Minnesota judge allows 'necessity defense' in pipeline case

By Steve Karnowski, Associated Press

A Minnesota judge has taken the unusual step of allowing four protesters to use a "necessity defense," enabling them to present evidence that the threat of climate change from Canadian tar sands crude is so imminent that they were justified in trying to shut down two Enbridge Energy oil pipelines last year.

 

MINNEAPOLIS (AP) — A Minnesota judge has taken the unusual step of allowing four protesters to use a "necessity defense," enabling them to present evidence that the threat of climate change from Canadian tar sands crude is so imminent that they were justified in trying to shut down two Enbridge Energy oil pipelines last year.

Emily Johnston and Annette Klapstein freely acknowledge they turned the emergency shut-off valves on two pipelines on Oct. 11, 2016, in Clearwater County in northwestern Minnesota. It was part of a coordinated action by Climate Direct Action activists to shut down five pipelines that carry tar sands crude from Canada to the U.S. in Minnesota, North Dakota, Montana and Washington state. A total of 11 activists were charged.

Johnston and Klapstein, who are from the Seattle area, said Tuesday that as far as their legal team knows, this is the first time that a judge has allowed a full necessity defense on a climate change issue. They cited recent hurricanes and Western wildfires as evidence that climate change is making natural disasters worse, and they say tar sands oil contributes disproportionately because it generates much more carbon dioxide than other oil.

"It's not just a question of a looming threat, it's a disaster happening right now all over the world," Johnston said.

Klapstein, a retired lawyer, said they know of one case in which a judge allowed evidence about climate change but then told the jury to disregard it.

"It looks like we're going to be able to bring in all our experts and present our evidence of how dire climate change is, so we're pretty excited about that," she said.

Michael Foster, of Seattle, was convicted Oct. 6 of targeting the Keystone pipeline in North Dakota. His judge barred him from using a necessity defense. He now faces up to 21 years in prison when he's sentenced Jan. 18. A defendant who filmed him was convicted of conspiracy and faces up to 11 years.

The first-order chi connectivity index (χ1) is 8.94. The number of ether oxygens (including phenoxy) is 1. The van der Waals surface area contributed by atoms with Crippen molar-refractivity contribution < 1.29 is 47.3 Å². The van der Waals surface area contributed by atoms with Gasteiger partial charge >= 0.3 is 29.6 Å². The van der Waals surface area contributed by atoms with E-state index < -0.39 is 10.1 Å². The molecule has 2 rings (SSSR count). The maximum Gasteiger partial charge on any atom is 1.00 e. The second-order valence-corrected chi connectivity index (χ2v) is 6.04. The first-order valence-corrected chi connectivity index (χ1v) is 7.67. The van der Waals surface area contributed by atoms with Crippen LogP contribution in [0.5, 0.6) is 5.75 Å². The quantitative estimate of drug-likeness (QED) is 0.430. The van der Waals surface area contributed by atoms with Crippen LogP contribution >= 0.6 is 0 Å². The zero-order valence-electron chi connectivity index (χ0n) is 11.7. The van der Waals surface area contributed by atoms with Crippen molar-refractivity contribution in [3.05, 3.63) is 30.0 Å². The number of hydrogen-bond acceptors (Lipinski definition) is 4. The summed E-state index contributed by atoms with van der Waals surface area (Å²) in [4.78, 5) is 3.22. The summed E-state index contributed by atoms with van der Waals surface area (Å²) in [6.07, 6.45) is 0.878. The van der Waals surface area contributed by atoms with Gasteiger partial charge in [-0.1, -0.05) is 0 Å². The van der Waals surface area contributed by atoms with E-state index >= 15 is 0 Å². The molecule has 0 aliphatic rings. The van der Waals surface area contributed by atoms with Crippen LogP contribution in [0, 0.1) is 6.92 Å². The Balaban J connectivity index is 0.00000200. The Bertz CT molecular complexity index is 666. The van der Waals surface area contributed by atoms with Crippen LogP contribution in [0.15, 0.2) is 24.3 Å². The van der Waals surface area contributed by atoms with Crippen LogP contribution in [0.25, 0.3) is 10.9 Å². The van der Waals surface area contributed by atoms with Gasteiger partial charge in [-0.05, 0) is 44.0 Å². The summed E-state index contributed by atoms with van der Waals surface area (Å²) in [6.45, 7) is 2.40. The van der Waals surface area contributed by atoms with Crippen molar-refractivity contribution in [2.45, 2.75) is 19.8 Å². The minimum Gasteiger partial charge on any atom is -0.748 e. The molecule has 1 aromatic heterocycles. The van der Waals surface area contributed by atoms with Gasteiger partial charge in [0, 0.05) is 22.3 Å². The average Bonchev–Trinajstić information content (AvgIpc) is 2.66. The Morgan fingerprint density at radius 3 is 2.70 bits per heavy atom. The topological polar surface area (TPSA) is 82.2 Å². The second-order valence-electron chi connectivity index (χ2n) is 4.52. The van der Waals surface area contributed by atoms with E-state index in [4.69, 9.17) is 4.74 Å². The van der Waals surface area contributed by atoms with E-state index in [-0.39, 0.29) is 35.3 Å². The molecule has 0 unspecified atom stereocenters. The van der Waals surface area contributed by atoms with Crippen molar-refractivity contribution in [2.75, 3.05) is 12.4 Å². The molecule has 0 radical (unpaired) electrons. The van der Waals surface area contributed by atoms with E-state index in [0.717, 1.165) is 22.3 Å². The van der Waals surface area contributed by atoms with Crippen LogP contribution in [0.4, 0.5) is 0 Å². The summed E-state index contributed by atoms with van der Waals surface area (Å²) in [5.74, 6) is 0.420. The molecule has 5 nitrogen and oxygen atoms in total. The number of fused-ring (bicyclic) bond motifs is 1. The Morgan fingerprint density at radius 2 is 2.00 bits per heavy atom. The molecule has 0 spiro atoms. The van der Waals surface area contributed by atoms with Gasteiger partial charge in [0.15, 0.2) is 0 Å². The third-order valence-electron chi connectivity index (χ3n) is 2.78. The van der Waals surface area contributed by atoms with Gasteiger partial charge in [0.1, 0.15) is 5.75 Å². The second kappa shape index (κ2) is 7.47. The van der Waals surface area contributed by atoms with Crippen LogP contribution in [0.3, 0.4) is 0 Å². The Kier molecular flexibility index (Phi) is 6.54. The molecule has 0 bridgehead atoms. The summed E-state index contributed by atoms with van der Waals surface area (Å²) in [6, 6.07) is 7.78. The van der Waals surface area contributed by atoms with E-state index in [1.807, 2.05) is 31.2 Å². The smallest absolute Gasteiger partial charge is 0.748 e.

Johnston and Klapstein are due to go on trial Dec. 11 on felony charges of criminal damage to critical public service facilities and other counts. The charges carry maximum terms of over 20 years in prison, though prosecutors have said the most likely penalty is up to a year in jail. Two defendants who filmed them will stand trial together later on lesser charges.

In an order Friday, Clearwater County District Judge Robert Tiffany said the four defendants must clear a high legal bar.

In Minnesota, Tiffany wrote, a defendant asserting a necessity defense "must show that the harm that would have resulted from obeying the law would have significantly exceeded the harm actually caused by breaking the law, there was no legal alternative to breaking the law, the defendant was in danger of imminent physical harm, and there was a direct causal connection between breaking the law and preventing the harm."

The judge said it applies "only in emergency situations where the peril is instant, overwhelming, and leaves no alternative but the conduct in question."

The defense will have to persuade a jury in a sparsely populated county where Enbridge is a major employer and the largest property taxpayer.

Enbridge condemned the Minnesota protest as "dangerous and reckless." The Calgary, Alberta-based company said it temporarily shut down the pipelines itself as a precaution.

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